There were angry scenes in Erbil, the capital of Iraq's Kurdish region, on Monday when students protested against the abduction and murder of Sardasht Osman, a 23-year-old freelance journalist. More demonstrations are expected today in Sulaimaniya.
Many are blaming his killing on the Kurdish authorities, and the New York Times says there are signs that his death is "fast becoming a rallying cry for reformers, particularly among the young".
Sardasht (or Zardasht) Osman was apparently abducted on May 4 when arriving at the University of Salahaddin where he was in his final year of studying for a degree in English. His books and papers were found strewn in the street outside.
Late that night, his body was found dumped in Mosul, 50 miles away. He had reportedly been tortured and shot twice in the head.
While studying, Osman had written for a variety of Kurdish publications, including one for Kurdistan Post last December which criticised President Massoud Barzani and his family for running a monopoly on business and politics in Kurdistan.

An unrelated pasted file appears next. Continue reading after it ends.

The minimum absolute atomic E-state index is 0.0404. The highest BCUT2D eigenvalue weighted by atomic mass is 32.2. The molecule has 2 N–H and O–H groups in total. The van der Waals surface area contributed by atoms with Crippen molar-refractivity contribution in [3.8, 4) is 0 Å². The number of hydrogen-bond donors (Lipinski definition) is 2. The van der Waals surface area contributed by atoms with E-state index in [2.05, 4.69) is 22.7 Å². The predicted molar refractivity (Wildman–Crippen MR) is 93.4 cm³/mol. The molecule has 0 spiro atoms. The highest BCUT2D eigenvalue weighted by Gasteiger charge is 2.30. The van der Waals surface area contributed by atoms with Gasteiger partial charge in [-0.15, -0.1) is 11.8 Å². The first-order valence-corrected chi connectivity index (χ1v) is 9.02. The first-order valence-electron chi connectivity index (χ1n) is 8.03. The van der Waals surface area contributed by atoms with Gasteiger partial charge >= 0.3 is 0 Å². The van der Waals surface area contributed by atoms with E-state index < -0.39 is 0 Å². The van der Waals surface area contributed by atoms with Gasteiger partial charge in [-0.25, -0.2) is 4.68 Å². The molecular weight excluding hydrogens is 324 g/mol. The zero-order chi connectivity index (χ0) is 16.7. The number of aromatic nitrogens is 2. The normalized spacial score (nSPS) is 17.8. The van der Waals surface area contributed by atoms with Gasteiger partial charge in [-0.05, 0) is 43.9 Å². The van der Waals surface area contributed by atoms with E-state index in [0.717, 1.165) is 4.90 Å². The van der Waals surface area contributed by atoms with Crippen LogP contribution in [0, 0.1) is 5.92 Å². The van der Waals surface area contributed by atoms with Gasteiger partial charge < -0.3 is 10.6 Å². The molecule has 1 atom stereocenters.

According to the Kurd Net website, he sarcastically suggested that he wished that he was married to Barzani’s daughter so that he could be corrupt and benefit from the position.
Kurd Net says Osman later reported that he was receiving death threats:
After writing "I am in love with Massoud Barzani's daughter", his subsequent article suggests that he has received a number of threatening emails asking him to give his real name and to reveal his face in a photograph. He posted a photograph of himself in the article and declared that he is not afraid of death.
The Kurdish Insight website says Osman’s brother believes he was killed because of a critical article he wrote in the independent daily Ashtinam in April about a high-ranking Kurdistan Regional Government official.
Masrour Barzani is General Director of Security and Intelligence in the Kurdistan region and a son of President Barzani.
Posted by Brian Whitaker, 11 May 2010.